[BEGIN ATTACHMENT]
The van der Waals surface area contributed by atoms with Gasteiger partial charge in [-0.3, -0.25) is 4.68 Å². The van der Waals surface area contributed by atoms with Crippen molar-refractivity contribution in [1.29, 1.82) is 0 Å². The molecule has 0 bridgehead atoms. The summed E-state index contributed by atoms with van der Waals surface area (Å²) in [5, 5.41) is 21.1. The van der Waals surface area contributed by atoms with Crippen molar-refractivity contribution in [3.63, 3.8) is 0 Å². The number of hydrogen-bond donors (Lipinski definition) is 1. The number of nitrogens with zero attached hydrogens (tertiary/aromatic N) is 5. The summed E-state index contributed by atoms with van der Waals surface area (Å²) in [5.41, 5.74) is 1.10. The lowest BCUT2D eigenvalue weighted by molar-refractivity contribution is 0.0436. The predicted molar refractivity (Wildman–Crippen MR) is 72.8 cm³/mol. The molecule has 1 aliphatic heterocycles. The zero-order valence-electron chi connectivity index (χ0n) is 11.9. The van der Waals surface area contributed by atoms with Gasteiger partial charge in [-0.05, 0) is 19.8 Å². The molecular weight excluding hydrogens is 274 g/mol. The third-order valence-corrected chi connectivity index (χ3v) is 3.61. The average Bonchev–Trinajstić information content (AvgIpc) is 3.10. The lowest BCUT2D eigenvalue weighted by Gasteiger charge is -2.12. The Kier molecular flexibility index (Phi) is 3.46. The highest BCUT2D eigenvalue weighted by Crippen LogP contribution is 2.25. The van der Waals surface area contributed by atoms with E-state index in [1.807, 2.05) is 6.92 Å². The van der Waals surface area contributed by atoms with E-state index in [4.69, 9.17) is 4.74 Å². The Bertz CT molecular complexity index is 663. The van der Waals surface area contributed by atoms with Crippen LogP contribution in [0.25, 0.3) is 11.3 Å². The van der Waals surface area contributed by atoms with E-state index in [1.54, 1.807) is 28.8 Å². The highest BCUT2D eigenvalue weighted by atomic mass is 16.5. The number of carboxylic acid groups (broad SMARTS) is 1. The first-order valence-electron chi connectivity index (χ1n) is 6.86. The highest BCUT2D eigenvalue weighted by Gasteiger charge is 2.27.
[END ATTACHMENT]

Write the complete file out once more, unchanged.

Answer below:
The van der Waals surface area contributed by atoms with Gasteiger partial charge in [-0.3, -0.25) is 4.68 Å². The van der Waals surface area contributed by atoms with Crippen molar-refractivity contribution in [1.29, 1.82) is 0 Å². The molecule has 0 bridgehead atoms. The summed E-state index contributed by atoms with van der Waals surface area (Å²) in [5, 5.41) is 21.1. The van der Waals surface area contributed by atoms with Crippen molar-refractivity contribution in [3.63, 3.8) is 0 Å². The number of hydrogen-bond donors (Lipinski definition) is 1. The number of nitrogens with zero attached hydrogens (tertiary/aromatic N) is 5. The summed E-state index contributed by atoms with van der Waals surface area (Å²) in [5.41, 5.74) is 1.10. The lowest BCUT2D eigenvalue weighted by molar-refractivity contribution is 0.0436. The predicted molar refractivity (Wildman–Crippen MR) is 72.8 cm³/mol. The molecule has 1 aliphatic heterocycles. The zero-order valence-electron chi connectivity index (χ0n) is 11.9. The van der Waals surface area contributed by atoms with Gasteiger partial charge in [-0.05, 0) is 19.8 Å². The molecular weight excluding hydrogens is 274 g/mol. The third-order valence-corrected chi connectivity index (χ3v) is 3.61. The average Bonchev–Trinajstić information content (AvgIpc) is 3.10. The lowest BCUT2D eigenvalue weighted by Gasteiger charge is -2.12. The Kier molecular flexibility index (Phi) is 3.46. The highest BCUT2D eigenvalue weighted by Crippen LogP contribution is 2.25. The van der Waals surface area contributed by atoms with E-state index in [1.807, 2.05) is 6.92 Å². The van der Waals surface area contributed by atoms with E-state index in [4.69, 9.17) is 4.74 Å². The Bertz CT molecular complexity index is 663. The van der Waals surface area contributed by atoms with Crippen LogP contribution in [0.25, 0.3) is 11.3 Å². The van der Waals surface area contributed by atoms with E-state index in [1.54, 1.807) is 28.8 Å². The highest BCUT2D eigenvalue weighted by atomic mass is 16.5. The number of carboxylic acid groups (broad SMARTS) is 1. The first-order valence-electron chi connectivity index (χ1n) is 6.86. The highest BCUT2D eigenvalue weighted by Gasteiger charge is 2.27.